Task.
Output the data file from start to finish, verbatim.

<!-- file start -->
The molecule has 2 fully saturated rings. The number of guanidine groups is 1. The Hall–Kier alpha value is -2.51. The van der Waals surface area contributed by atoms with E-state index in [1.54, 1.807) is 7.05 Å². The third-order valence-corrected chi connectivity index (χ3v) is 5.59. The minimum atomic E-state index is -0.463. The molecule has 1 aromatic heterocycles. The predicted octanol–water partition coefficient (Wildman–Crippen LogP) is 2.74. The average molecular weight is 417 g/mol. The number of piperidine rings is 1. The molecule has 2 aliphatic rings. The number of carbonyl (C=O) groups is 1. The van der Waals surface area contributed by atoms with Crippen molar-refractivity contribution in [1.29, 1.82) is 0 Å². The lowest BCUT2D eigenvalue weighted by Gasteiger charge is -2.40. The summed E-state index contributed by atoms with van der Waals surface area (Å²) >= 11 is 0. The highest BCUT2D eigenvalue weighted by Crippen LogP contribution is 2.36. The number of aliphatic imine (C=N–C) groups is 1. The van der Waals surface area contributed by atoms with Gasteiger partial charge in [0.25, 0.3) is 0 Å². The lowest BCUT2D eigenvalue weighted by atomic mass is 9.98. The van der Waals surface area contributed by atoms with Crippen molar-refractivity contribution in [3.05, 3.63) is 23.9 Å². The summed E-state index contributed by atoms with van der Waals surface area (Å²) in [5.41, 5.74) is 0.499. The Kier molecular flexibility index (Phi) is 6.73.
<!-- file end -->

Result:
The molecule has 2 fully saturated rings. The number of guanidine groups is 1. The Hall–Kier alpha value is -2.51. The van der Waals surface area contributed by atoms with E-state index in [1.54, 1.807) is 7.05 Å². The third-order valence-corrected chi connectivity index (χ3v) is 5.59. The minimum atomic E-state index is -0.463. The molecule has 1 aromatic heterocycles. The predicted octanol–water partition coefficient (Wildman–Crippen LogP) is 2.74. The average molecular weight is 417 g/mol. The number of piperidine rings is 1. The molecule has 2 aliphatic rings. The number of carbonyl (C=O) groups is 1. The van der Waals surface area contributed by atoms with Crippen molar-refractivity contribution in [1.29, 1.82) is 0 Å². The lowest BCUT2D eigenvalue weighted by Gasteiger charge is -2.40. The summed E-state index contributed by atoms with van der Waals surface area (Å²) >= 11 is 0. The highest BCUT2D eigenvalue weighted by Crippen LogP contribution is 2.36. The number of aliphatic imine (C=N–C) groups is 1. The van der Waals surface area contributed by atoms with Gasteiger partial charge in [0.25, 0.3) is 0 Å². The lowest BCUT2D eigenvalue weighted by atomic mass is 9.98. The van der Waals surface area contributed by atoms with Crippen molar-refractivity contribution in [3.05, 3.63) is 23.9 Å². The summed E-state index contributed by atoms with van der Waals surface area (Å²) in [5.41, 5.74) is 0.499. The Kier molecular flexibility index (Phi) is 6.73.